+
* [[Utah public pensions]]
 +
* [[Governor of Utah]]
 +
* [[Utah State Senate]]
 +
* [[Utah House of Representatives]]
  
 
==External links==
 
==External links==
{{colbegin|3}}
 
 
*[http://www.statebudgetsolutions.org/state/detail/utah State Budget Solutions, Utah]
 
*[http://www.statebudgetsolutions.org/state/detail/utah State Budget Solutions, Utah]
 
*[http://www.sutherlandinstitute.org/ The Sutherland Institute]
 
*[http://www.sutherlandinstitute.org/ The Sutherland Institute]
Line 103: Line 393:
 
*[http://www.utahtaxpayers.org/ Utah Taxpayers Association]
 
*[http://www.utahtaxpayers.org/ Utah Taxpayers Association]
 
*[http://governor.utah.gov/gopb/ Governor's Office of Planning and Budget]
 
*[http://governor.utah.gov/gopb/ Governor's Office of Planning and Budget]
*[http://www.sao.state.ut.us/REPORTS/lgbud.htm Local government budget reports]
+
*Model transparency legislation from the [[American Legislative Exchange Council]] is available [http://www.showmethespending.org/uploads/Taxpayer_Transparency_Act.pdf here]
*Model transparency legislation from the [[American Legislative Exchange Council]] is available [http://www.showmethespending.org/uploads/Taxpayer_Transparency_Act.pdf at this link.]
+
* [http://finance.utah.gov/ Department of Finance]
* [http://finance.utah.gov/ Department of Finance, Utah Budget]
+
* [Department of Finance, Utah Budget 2009-2010]
+
 
* [http://le.utah.gov/ Utah State Legislature]
 
* [http://le.utah.gov/ Utah State Legislature]
* [http://www.usgovernmentspending.com/Utah_state_spending.html/ Utah State and Local Spending 1992-2010 Charts]
+
* [http://www.utah.gov/ Utah.gov (official state website)]
* [http://www.utah.gov/ Utah]
+
* [http://www.statelocalgov.net/state-ut.htm/ Utah: State and Local Government on the Net]
+
* [http://www.ncsconline.org/WC/CourTopics/StateLinks.asp?id=134&topic=BudPro/ National Center for State Courts: Budget Processes for State Budgets 2009]
+
 
* [http://www.census.gov/govs/www/estimate.html/ US Census Bureau: State and Local Government Finances (Utah)]  
 
* [http://www.census.gov/govs/www/estimate.html/ US Census Bureau: State and Local Government Finances (Utah)]  
* [http://archives.state.ut.us/cgi-bin//cathtmljava2.cgi?RUN-WHAT=CATHTML&TEMPLATE=AGENCY&AGENCY=388/ Utah State Archives Catalog]
 
{{colend (Sunshine Review)}}
 
  
==Additional reading==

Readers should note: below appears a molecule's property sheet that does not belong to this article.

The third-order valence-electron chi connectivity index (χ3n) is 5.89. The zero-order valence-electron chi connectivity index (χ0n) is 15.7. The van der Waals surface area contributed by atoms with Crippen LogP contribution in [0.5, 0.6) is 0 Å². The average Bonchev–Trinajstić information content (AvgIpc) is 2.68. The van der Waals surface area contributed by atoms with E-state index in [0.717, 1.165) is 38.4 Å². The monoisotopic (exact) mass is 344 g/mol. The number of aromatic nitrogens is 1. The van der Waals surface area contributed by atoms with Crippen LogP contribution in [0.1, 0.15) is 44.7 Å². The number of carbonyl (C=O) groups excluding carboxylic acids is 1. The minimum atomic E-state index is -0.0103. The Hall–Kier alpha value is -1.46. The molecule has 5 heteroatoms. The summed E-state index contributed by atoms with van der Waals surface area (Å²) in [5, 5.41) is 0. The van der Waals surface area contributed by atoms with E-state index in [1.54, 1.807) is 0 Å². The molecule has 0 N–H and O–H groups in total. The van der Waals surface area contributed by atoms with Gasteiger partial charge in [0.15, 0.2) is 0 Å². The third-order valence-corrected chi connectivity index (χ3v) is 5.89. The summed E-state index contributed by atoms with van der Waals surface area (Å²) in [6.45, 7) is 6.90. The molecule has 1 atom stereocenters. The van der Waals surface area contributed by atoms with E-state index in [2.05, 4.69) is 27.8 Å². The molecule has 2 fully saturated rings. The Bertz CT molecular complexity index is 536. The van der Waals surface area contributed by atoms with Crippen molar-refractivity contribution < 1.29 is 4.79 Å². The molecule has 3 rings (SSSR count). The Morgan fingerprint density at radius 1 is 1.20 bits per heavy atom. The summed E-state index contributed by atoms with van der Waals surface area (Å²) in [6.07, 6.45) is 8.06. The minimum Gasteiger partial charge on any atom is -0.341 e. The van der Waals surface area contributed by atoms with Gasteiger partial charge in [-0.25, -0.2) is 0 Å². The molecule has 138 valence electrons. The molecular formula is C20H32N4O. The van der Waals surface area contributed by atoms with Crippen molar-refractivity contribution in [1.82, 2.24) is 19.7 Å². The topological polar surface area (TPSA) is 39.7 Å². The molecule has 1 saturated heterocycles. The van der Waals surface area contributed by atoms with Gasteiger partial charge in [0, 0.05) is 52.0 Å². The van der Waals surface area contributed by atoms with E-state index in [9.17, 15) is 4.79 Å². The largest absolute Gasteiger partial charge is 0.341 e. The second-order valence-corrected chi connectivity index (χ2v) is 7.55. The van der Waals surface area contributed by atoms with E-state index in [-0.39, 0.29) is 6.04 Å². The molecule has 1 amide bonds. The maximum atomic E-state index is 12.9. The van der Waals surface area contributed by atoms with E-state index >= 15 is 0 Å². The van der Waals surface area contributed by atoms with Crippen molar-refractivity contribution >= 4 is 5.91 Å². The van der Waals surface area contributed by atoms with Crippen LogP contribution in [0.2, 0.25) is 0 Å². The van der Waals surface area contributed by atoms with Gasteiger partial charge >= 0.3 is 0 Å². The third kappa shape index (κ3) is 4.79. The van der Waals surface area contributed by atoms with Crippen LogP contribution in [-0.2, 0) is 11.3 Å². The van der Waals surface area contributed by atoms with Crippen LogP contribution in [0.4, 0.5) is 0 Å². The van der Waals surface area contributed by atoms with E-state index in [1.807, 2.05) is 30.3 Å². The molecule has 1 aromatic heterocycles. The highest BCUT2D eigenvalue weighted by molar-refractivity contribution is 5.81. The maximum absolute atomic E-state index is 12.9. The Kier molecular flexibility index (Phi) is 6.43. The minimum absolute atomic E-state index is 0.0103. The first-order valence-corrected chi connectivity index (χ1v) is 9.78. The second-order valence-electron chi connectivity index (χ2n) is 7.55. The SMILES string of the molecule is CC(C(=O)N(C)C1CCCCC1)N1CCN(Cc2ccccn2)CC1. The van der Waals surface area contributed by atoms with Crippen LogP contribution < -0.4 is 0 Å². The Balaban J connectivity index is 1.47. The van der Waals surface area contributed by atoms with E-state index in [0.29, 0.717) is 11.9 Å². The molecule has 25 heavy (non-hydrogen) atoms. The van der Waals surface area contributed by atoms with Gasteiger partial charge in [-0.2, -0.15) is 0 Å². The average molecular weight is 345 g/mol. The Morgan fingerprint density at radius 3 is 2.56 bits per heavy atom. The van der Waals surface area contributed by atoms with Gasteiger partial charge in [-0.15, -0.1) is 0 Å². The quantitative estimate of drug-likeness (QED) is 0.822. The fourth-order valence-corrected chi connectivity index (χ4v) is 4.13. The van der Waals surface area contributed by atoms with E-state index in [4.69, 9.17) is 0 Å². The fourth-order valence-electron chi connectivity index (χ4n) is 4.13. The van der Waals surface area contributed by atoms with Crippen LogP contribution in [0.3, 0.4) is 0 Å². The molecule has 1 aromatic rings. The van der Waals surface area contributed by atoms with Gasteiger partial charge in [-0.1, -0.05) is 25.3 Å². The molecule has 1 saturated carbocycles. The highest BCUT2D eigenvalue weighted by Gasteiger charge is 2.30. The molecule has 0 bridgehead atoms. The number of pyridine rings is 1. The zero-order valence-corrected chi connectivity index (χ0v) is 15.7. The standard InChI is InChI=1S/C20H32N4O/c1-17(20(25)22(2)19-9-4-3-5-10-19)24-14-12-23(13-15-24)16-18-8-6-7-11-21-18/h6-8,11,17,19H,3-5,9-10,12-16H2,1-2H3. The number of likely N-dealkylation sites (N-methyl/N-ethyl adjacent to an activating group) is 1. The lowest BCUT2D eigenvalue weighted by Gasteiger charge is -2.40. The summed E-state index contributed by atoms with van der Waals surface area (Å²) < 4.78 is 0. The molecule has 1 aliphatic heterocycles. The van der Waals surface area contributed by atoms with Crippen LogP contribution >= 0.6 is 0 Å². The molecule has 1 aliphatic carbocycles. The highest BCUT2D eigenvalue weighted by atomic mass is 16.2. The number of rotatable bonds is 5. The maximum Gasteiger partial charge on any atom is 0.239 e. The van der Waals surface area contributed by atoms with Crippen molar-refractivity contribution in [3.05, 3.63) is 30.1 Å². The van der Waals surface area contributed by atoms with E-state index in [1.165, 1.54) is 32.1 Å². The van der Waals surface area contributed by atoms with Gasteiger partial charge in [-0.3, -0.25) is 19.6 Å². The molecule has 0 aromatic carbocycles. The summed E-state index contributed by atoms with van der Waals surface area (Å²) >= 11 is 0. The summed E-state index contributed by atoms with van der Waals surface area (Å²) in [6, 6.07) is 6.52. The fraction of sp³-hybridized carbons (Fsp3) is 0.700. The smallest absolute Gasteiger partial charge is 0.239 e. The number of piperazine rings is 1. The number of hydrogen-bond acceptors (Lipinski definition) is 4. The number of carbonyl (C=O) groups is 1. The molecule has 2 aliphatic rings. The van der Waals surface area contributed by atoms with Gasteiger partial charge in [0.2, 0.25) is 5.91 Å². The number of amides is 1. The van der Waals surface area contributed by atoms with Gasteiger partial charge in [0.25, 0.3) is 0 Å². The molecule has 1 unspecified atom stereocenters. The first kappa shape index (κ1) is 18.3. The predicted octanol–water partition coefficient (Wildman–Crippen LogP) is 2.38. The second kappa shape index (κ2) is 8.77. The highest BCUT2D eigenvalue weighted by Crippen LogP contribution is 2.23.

+
===Additional reading===
*[http://www.utah.gov/governor/news_media/article.html?article=2301 ''Governor Jon M. Huntsman Jr.'',"Governor Huntsman's 2009 State of the State Address," January 27,2009]
+
*[http://uspirg.org/reports/usp/following-money-2014 ''U.S. PIRG'', "Report: Transparent & Accountable Budgets," April 8, 2014]
 +
*[http://www.nytimes.com/2014/02/03/us/battles-loom-in-many-states-over-what-to-do-with-budget-surpluses.html?hp&_r=0 ''The New York Times'', "Battles loom in many states over what to do with budget surpluses," February 3, 2014]
 +
*[http://www.cbpp.org/cms/index.cfm?fa=view&id=3067 ''Center on Budget and Policy Priorities'', "Policy Basics: The ABCs of State Budgets," February 7, 2013]
 +
*[http://www.utah.gov/governor/news_media/article.html?article=2301 ''Governor Jon M. Huntsman Jr.'', "Governor Huntsman's 2009 State of the State Address," January 27, 2009]
  
 
==References==
 
==References==

Revision as of 12:54, 5 May 2014

Utah state budget

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Policypedia Budget Policy-logo-no background.png
This page contains information about budget processes and policy issues in Utah, including:
  • A summary of the budget drafting process
  • Trends in expenditures and revenues
  • Current and past fiscal year budget developments
  • Financial transparency measures

Between fiscal year 2009 and fiscal year 2013, Utah's total expenditures XXincreased/decreasedXX by approximately $XXX billion, from $XXX billion in 2009 to $XXX billion in 2013. This represents an XXX percent increase, Xoutpacing/below/equivalent toX the cumulative rate of inflation during the same period (9.06 percent, calculated using the Consumer Price Indices for January 2009 and January 2013).[1][2]

Budget process

The state operates on an annual budget cycle. The sequence of key events in the budget process is as follows:[3][4]

  1. Budget instructions are sent to state agencies in July of the year preceding the start of the new fiscal year.
  2. Agencies submit their budget requests to the governor in September.
  3. Agency hearings are held from October through November.
  4. Public hearings are held from March through June.
  5. The governor submits his or her proposed budget to the state legislature in December.